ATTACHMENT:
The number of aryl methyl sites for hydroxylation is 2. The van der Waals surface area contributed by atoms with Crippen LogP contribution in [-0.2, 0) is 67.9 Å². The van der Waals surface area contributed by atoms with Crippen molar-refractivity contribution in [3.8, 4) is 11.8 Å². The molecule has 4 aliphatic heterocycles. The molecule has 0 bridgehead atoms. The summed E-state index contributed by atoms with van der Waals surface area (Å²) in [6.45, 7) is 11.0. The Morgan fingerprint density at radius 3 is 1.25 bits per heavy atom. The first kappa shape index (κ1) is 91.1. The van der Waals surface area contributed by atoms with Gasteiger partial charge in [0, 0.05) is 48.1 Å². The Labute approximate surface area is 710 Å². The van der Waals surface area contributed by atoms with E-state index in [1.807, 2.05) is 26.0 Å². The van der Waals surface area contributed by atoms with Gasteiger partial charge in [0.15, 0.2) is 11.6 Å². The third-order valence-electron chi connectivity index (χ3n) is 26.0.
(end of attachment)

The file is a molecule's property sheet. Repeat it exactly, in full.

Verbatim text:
The number of aryl methyl sites for hydroxylation is 2. The van der Waals surface area contributed by atoms with Crippen LogP contribution in [-0.2, 0) is 67.9 Å². The van der Waals surface area contributed by atoms with Crippen molar-refractivity contribution in [3.8, 4) is 11.8 Å². The molecule has 4 aliphatic heterocycles. The molecule has 0 bridgehead atoms. The summed E-state index contributed by atoms with van der Waals surface area (Å²) in [6.45, 7) is 11.0. The Morgan fingerprint density at radius 3 is 1.25 bits per heavy atom. The first kappa shape index (κ1) is 91.1. The van der Waals surface area contributed by atoms with Gasteiger partial charge in [0, 0.05) is 48.1 Å². The Labute approximate surface area is 710 Å². The van der Waals surface area contributed by atoms with E-state index in [1.807, 2.05) is 26.0 Å². The van der Waals surface area contributed by atoms with Gasteiger partial charge in [0.15, 0.2) is 11.6 Å². The third-order valence-electron chi connectivity index (χ3n) is 26.0.